On May 29, 2019 the British Columbia government passed the Zero-Emission Vehicles Act (ZEVA). This legislation requires all new light-duty vehicles like cars and trucks sold there to be zero emissions vehicles by 2040. The act was introduced in the legislature at the beginning of April of this year. A representative of the B.C. Energy, Mines and Petroleum division answered some questions about the development for CleanTechnica.
All new light duty trucks and cars sold in the province will be ZEV by 2040. Does that mean only electric vehicles or are some also fuel-cell vehicles?
In this legislation, a CEV is a motor vehicle that:
- never emits tailpipe emissions (i.e. battery-electric vehicles (BEVs) and hydrogen fuel cell electric vehicles (HCFVs)); and
- does not emit tailpipe emissions at least some of the time while being operated (i.e. plug-in hybrid electric vehicles (PHEV) and extended range electric vehicles (EREV)).
Does light duty mean vehicles used for personal transportation but not delivery vans and trucks?
Forthcoming regulations will determine the vehicle class that ZEV Act applies to. However, it is anticipated that it would apply only to on-road light-duty vehicles, with weight ratings of less than 3,856 kilograms. This would include cars, crossovers, SUVs and light pick-up trucks (e.g. Ford F150), but not heavier, medium- and heavy-duty trucks (e.g. Ford F250, buses, transport trucks and medium-duty delivery vans). Crossovers and SUVs like the Honda CR-V and Chevrolet Tahoe would be included.
The legislation has been written to be able to, by regulation, exclude certain vehicles like motorcycles or farm equipment, as well as, set targets for other vehicle classes.
How many ZEVs are on the roads in the province currently?
There are currently more than 20,000 electric vehicles on the road – with 350,000 expected on the roads by 2030. (battery electric, plug-in hybrid electric, and hydrogen fuel cell electric).
Are most of them electric?
The majority of CEVs on the road are plug-in vehicles. (We don’t have a breakdown between BEV/PHEV currently). There are less than 15 FCEVs in B.C. with more expected in the near future.
Can you provide some details about how the CEVforBC rebate program works?
In your release it says,”British Columbians who purchase electric vehicles typically save about 75% on their fuel and maintenance costs, which currently add up to about $1,500 per year.” That’s a lot of money to save every year…is the public aware yet of how much they could save?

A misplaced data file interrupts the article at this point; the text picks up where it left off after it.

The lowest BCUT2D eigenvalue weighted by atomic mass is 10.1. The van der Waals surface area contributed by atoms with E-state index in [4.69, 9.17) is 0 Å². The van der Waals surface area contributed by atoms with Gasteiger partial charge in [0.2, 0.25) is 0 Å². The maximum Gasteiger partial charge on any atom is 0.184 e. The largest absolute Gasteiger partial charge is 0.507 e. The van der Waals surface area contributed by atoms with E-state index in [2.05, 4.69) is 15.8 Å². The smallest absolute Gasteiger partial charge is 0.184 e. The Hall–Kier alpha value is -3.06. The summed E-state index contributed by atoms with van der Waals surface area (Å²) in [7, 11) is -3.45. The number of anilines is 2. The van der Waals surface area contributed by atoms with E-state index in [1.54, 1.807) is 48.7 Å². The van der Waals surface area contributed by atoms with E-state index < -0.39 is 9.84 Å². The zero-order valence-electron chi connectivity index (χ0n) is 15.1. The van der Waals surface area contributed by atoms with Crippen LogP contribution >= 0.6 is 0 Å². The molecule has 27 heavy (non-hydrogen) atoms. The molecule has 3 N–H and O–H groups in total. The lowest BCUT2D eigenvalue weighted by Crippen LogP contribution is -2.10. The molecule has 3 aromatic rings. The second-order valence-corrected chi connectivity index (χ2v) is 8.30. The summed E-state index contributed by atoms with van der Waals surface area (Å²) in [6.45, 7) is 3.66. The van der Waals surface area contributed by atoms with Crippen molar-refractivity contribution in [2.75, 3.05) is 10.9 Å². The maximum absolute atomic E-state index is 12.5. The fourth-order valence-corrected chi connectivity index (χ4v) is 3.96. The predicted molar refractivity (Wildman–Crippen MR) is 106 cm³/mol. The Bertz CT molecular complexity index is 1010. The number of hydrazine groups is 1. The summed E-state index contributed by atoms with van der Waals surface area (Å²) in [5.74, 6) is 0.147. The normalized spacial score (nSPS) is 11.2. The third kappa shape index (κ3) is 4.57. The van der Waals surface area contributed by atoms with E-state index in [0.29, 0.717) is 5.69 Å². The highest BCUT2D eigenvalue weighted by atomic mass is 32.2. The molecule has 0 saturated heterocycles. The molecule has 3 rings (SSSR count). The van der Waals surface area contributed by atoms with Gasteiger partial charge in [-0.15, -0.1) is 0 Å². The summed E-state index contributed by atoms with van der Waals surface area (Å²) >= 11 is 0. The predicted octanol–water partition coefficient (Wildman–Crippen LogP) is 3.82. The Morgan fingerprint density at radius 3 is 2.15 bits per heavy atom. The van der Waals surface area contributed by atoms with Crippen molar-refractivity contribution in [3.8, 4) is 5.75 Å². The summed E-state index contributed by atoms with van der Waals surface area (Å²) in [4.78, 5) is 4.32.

B.C. is a leader in clean energy vehicles (CEVs) with one of the largest public charging infrastructure networks in Canada (over 1,700 charging stations), the first public hydrogen fuelling station in Canada with plans to build out more, and the highest per capita adoption of CEVs in the country (4% of new light-duty vehicle sales in 2018, and over 6% of new light-duty vehicle sales in the first quarter of 2019).
Media attention on CEVs from both provincial and federal incentives to increased public demand and the number of CEVs on the road has been widespread. Government has also held two annual ‘CEV Day at the Legislature’ events to draw attention to the benefits of CEV ownership, which has garnered both public and media attention. Word-of-mouth among the public can also not be overlooked, and has helped to bring awareness to the money you can save by owning a CEV.
With all the new ZEVs on the roads and the greater number that is coming, are you also increasing the number of public charging stations?
Funding will support a range of initiatives, including supporting the creation of new public fast-charging and hydrogen fueling stations.
The CEVforBC program is also offering advisor and consultation services for the installation of electric vehicle charging in multi-unit residential buildings and workplaces. Information on the advisor and consultation services available is located at https://pluginbc.ca/incentives/charging-solutions-incentives/. The provincial “Plug-In BC EV Advisor” can provide services to help find charging solutions for a site, including onsite presentations and education and general site consultations; these consultations are primarily an introductory overview and are not a substitute for an electrician.
Does the government promote EVs with outreach events?
Yes. As mentioned above, the provincial government has held two annual CEV Day events at the B.C. Legislature to highlight the vehicles and incentives available. Government has also been active in promoting the available incentives, details of which are available at CEVforBC.ca.
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